Lymphoma can spread rapidly from the lymph nodes to other parts of the body through the lymphatic system. As cancerous lymphocytes spread into other tissues, the immune system cannot defend against infections as effectively.

Different risk factors can increase the risk of both types of lymphoma.

Non-Hodgkin lymphoma

Risk factors for non-Hodgkin lymphoma include:

  • Age: Most lymphomas occur in people aged 60 years and older. However, some types are more likely to develop in children and young adults.
  • Sex: Some types are more likely in women. Men have a higher risk of other types.
  • Ethnicity and location: In the U.S., African American and Asian American people have a lower risk for non-Hodgkin lymphoma than white people. Non-Hodgkin Lymphoma is more common in developed nations.
  • Chemicals and radiation: Nuclear radiation and certain agricultural chemicals have links to non-Hodgkin lymphoma.
  • Immunodeficiency: A person with a less active immune system has a higher risk. This may be due to anti-rejection medications following an organ transplant or HIV.
  • Autoimmune diseases: This type of disease occurs when the immune system attacks the body’s own cells. Examples include rheumatoid arthritis and celiac disease.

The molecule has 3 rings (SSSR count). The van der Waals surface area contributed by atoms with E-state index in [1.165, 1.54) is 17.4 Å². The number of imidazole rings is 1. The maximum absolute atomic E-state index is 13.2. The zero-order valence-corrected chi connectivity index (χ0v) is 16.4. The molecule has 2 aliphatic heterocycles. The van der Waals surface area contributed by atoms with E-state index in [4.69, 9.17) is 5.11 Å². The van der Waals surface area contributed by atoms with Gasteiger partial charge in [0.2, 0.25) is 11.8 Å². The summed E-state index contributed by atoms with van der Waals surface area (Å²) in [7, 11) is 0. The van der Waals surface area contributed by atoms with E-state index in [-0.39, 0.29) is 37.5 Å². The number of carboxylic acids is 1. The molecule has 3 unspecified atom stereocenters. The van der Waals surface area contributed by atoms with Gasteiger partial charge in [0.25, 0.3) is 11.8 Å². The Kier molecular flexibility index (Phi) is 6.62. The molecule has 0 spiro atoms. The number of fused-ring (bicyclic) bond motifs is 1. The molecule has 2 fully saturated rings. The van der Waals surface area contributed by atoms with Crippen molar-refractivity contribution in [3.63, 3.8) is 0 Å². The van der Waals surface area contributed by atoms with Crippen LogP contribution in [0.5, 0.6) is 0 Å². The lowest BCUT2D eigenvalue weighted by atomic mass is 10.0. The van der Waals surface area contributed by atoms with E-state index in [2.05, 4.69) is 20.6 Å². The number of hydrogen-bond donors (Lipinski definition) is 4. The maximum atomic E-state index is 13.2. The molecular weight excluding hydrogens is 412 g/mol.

• Infection: Certain viral and bacterial infections that transform lymphocytes, such as the Epstein-Barr virus (EBV), increase the risk. This virus causes glandular fever.
  • Breast implants: These can lead to anaplastic large cell lymphoma in the breast tissue.
  • Body weight and diet: Being overweight and having obesity may have some involvement in the development of lymphoma. However, more research is necessary to confirm the link.

Hodgkin lymphoma

Risk factors for Hodgkin lymphoma include:

  • Infectious mononucleosis: The Epstein-Barr virus (EBV) can cause mononucleosis. This disease increases the risk of lymphoma.
  • Age: People aged 20–30 years and those 55 years of age have a higher risk of lymphoma.
  • Sex: Hodgkin lymphoma is slightly more common in males than females.
  • Family history: If a sibling has Hodgkin lymphoma, the risk is slightly higher. If the sibling is an identical twin, this risk increases significantly.
  • HIV infection: This can weaken the immune system and increase the risk of lymphoma.

Currently, there are no routine screening tests or exams for either non-Hodgkin or Hodgkin lymphoma. However, it is still possible to detect lymphoma early by being aware of possible signs and symptoms.

For example, if a person has persistent viral symptoms, they should seek medical consultation. The doctor will ask about the person’s individual and family medical history and try to rule out other conditions.

They will also carry out a physical examination, including an inspection of the abdomen and chin, neck, groin, and armpits, where swellings may occur. The doctor will look for signs of infection near lymph nodes since this can account for most cases of swelling.

Tests for lymphoma

Tests can confirm whether lymphoma is present.

Blood tests and biopsies

Blood tests and biopsies can detect the presence of lymphoma and help a doctor distinguish between different types.

A biopsy involves a surgeon taking a sample of lymph tissue. The doctor will then send it for examination in a laboratory. The surgeon may remove a small section or all of a lymph node. In some cases, they might use a needle to take a tissue sample.